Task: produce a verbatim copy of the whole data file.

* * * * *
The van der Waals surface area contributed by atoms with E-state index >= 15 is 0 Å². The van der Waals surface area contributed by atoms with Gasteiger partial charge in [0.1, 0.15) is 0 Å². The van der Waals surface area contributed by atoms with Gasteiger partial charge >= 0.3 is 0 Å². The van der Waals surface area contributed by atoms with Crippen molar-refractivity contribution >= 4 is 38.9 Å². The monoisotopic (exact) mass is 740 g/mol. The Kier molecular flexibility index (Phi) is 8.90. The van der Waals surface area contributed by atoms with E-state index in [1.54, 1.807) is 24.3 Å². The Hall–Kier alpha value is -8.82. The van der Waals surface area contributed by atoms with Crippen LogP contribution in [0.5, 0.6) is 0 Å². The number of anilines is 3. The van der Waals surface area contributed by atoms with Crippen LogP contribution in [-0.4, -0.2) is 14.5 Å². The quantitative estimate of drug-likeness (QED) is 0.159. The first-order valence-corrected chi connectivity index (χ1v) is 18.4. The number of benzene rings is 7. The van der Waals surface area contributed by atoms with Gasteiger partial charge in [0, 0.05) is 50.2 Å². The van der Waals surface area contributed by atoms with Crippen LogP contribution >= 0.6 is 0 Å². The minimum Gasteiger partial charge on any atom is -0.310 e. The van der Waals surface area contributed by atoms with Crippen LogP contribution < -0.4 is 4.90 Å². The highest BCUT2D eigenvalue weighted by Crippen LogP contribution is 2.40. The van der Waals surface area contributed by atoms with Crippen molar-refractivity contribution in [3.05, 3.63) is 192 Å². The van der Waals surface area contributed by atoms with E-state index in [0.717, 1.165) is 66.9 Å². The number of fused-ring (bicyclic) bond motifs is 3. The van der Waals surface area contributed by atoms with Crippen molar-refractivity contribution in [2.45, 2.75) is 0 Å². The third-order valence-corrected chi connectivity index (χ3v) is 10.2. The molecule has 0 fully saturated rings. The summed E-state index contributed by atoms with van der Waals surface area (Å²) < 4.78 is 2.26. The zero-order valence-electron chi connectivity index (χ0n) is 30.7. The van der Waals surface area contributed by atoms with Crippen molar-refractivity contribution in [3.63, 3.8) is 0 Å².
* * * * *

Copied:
The van der Waals surface area contributed by atoms with E-state index >= 15 is 0 Å². The van der Waals surface area contributed by atoms with Gasteiger partial charge in [0.1, 0.15) is 0 Å². The van der Waals surface area contributed by atoms with Gasteiger partial charge >= 0.3 is 0 Å². The van der Waals surface area contributed by atoms with Crippen molar-refractivity contribution >= 4 is 38.9 Å². The monoisotopic (exact) mass is 740 g/mol. The Kier molecular flexibility index (Phi) is 8.90. The van der Waals surface area contributed by atoms with E-state index in [1.54, 1.807) is 24.3 Å². The Hall–Kier alpha value is -8.82. The van der Waals surface area contributed by atoms with Crippen LogP contribution in [0.5, 0.6) is 0 Å². The number of anilines is 3. The van der Waals surface area contributed by atoms with Crippen LogP contribution in [-0.4, -0.2) is 14.5 Å². The quantitative estimate of drug-likeness (QED) is 0.159. The first-order valence-corrected chi connectivity index (χ1v) is 18.4. The number of benzene rings is 7. The van der Waals surface area contributed by atoms with Gasteiger partial charge in [0, 0.05) is 50.2 Å². The van der Waals surface area contributed by atoms with Crippen LogP contribution >= 0.6 is 0 Å². The minimum Gasteiger partial charge on any atom is -0.310 e. The van der Waals surface area contributed by atoms with Crippen LogP contribution < -0.4 is 4.90 Å². The highest BCUT2D eigenvalue weighted by Crippen LogP contribution is 2.40. The van der Waals surface area contributed by atoms with Crippen molar-refractivity contribution in [3.05, 3.63) is 192 Å². The van der Waals surface area contributed by atoms with E-state index in [0.717, 1.165) is 66.9 Å². The number of fused-ring (bicyclic) bond motifs is 3. The van der Waals surface area contributed by atoms with Crippen molar-refractivity contribution in [2.45, 2.75) is 0 Å². The third-order valence-corrected chi connectivity index (χ3v) is 10.2. The molecule has 0 fully saturated rings. The summed E-state index contributed by atoms with van der Waals surface area (Å²) < 4.78 is 2.26. The zero-order valence-electron chi connectivity index (χ0n) is 30.7. The van der Waals surface area contributed by atoms with Crippen molar-refractivity contribution in [3.63, 3.8) is 0 Å².